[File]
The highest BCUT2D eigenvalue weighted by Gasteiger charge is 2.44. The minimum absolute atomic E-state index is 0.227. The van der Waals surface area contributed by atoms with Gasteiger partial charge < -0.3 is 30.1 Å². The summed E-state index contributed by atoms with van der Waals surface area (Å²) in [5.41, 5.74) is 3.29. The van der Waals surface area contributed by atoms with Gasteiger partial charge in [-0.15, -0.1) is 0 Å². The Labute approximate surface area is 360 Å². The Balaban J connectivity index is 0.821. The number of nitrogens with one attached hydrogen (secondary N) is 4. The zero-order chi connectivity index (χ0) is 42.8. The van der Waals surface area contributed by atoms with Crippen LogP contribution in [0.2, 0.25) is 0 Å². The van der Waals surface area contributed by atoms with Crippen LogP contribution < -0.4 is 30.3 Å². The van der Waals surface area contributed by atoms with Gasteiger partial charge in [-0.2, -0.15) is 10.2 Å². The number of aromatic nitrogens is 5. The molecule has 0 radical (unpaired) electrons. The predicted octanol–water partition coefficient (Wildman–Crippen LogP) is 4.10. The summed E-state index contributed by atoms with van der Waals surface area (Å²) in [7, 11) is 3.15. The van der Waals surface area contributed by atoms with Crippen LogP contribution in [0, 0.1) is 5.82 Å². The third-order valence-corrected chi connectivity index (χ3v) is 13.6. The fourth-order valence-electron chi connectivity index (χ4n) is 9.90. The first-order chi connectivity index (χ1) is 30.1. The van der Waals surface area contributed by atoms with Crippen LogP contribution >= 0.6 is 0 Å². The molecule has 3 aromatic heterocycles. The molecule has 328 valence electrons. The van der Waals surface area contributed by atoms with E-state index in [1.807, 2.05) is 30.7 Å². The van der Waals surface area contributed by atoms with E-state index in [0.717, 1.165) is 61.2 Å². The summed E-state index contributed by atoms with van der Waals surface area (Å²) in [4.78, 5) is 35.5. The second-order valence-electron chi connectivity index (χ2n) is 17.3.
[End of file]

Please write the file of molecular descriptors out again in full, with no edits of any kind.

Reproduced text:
The highest BCUT2D eigenvalue weighted by Gasteiger charge is 2.44. The minimum absolute atomic E-state index is 0.227. The van der Waals surface area contributed by atoms with Gasteiger partial charge < -0.3 is 30.1 Å². The summed E-state index contributed by atoms with van der Waals surface area (Å²) in [5.41, 5.74) is 3.29. The van der Waals surface area contributed by atoms with Gasteiger partial charge in [-0.15, -0.1) is 0 Å². The Labute approximate surface area is 360 Å². The Balaban J connectivity index is 0.821. The number of nitrogens with one attached hydrogen (secondary N) is 4. The zero-order chi connectivity index (χ0) is 42.8. The van der Waals surface area contributed by atoms with Crippen LogP contribution in [0.2, 0.25) is 0 Å². The van der Waals surface area contributed by atoms with Crippen LogP contribution < -0.4 is 30.3 Å². The van der Waals surface area contributed by atoms with Gasteiger partial charge in [-0.2, -0.15) is 10.2 Å². The number of aromatic nitrogens is 5. The molecule has 0 radical (unpaired) electrons. The predicted octanol–water partition coefficient (Wildman–Crippen LogP) is 4.10. The summed E-state index contributed by atoms with van der Waals surface area (Å²) in [7, 11) is 3.15. The van der Waals surface area contributed by atoms with Crippen LogP contribution in [0, 0.1) is 5.82 Å². The third-order valence-corrected chi connectivity index (χ3v) is 13.6. The fourth-order valence-electron chi connectivity index (χ4n) is 9.90. The first-order chi connectivity index (χ1) is 30.1. The van der Waals surface area contributed by atoms with Crippen LogP contribution >= 0.6 is 0 Å². The molecule has 3 aromatic heterocycles. The molecule has 328 valence electrons. The van der Waals surface area contributed by atoms with E-state index in [1.807, 2.05) is 30.7 Å². The van der Waals surface area contributed by atoms with E-state index in [0.717, 1.165) is 61.2 Å². The summed E-state index contributed by atoms with van der Waals surface area (Å²) in [4.78, 5) is 35.5. The second-order valence-electron chi connectivity index (χ2n) is 17.3.